Many patients with Parkinson’s disease claim that they are not always given their drugs on time when they are in the hospital, which results in some of them unable to walk or talk, according to a charity.
Parkinson’s UK said hospitals were too often perilous for people with the disease, making them scared of ending up there.
Approximately two in three people with Parkinson’s do not happen to get their medication on time while getting inpatient care, according to the charity’s research.
78% of the 700 patients questioned between May and July this year, stated that their health had suffered due to poor medication management in the hospital. Obstacles included tremors, anxiety and losing the ability to walk or talk.
Lloyd Tingley, the charity’s senior policy and campaigns adviser, said:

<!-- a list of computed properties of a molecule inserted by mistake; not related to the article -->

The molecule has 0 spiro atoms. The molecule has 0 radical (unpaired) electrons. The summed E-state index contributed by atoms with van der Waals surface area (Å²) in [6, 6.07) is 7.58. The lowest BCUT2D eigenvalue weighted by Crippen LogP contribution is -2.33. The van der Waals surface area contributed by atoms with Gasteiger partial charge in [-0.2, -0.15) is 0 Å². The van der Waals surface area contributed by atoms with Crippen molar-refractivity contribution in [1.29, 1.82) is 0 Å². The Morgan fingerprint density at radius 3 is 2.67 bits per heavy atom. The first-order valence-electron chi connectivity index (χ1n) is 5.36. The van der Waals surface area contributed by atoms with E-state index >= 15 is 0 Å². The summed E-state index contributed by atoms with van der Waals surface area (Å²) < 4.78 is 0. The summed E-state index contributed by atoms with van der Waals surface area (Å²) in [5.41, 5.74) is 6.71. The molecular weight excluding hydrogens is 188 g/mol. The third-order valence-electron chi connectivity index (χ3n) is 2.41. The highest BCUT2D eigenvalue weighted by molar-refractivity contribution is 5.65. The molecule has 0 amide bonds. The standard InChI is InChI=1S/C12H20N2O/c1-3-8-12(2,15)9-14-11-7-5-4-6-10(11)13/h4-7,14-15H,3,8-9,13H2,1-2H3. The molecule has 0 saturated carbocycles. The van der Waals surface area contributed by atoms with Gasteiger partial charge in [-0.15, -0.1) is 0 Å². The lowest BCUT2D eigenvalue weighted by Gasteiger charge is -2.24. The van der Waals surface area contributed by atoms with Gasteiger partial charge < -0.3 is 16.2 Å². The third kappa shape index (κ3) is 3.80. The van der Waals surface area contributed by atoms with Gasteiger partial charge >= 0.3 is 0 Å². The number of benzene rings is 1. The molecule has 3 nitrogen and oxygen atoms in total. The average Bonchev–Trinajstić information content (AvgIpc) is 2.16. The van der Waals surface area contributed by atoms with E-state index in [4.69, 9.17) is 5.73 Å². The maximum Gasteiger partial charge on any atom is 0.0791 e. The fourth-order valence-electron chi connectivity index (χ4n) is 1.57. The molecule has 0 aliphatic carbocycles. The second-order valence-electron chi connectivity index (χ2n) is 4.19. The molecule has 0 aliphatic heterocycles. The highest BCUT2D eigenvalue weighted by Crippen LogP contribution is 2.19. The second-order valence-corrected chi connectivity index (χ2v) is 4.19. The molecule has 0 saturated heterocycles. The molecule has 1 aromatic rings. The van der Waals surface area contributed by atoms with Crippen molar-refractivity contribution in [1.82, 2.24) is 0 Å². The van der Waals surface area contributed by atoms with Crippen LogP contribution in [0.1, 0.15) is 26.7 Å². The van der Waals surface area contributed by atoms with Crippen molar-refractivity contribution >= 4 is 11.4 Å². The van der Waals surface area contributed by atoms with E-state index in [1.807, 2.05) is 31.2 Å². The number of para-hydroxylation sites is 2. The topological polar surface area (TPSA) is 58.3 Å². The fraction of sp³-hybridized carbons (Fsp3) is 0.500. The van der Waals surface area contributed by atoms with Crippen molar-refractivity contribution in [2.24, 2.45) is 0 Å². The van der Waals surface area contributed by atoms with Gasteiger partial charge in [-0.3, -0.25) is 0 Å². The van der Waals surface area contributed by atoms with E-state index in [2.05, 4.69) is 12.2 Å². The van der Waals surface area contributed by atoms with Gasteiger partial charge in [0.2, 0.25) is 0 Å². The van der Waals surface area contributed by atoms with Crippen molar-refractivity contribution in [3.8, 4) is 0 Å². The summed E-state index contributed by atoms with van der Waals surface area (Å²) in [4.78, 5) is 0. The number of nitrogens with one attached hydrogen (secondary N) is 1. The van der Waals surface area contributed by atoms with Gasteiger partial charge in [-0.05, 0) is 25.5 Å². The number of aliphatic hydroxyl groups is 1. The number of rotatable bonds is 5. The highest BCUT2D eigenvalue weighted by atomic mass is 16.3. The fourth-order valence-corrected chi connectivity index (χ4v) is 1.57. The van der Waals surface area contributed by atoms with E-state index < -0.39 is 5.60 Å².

“It’s evident that hospitals aren’t always the securest places for people with Parkinson’s, with many sharing with us that they’re horrified of ever having to be admitted.”
The charity asserted that most hospital staff did not appropriately understand Parkinson’s, a grave and incurable neurological condition that it is estimated 145,000 Britons may have.
Mistakes in the management of Parkinson’s patients’ drug needs can result in them staying in hospital longer than necessary.
Freedom of information requests by the charity discovered that staff at less than half of hospitals had undergone obligatory training in how to manage and take care of Parkinson’s patients.
The Patients Association said the strong and mounting pressures on hospitals could be blamed. Rachel Power, its chief executive, said: “People with Parkinson’s have always faced struggles in hospital with non-specialist staff simply not understanding how essential it is for them to get their medication strictly on time. The ongoing crisis conditions in our hospitals are almost certainly making this problem significantly worse.”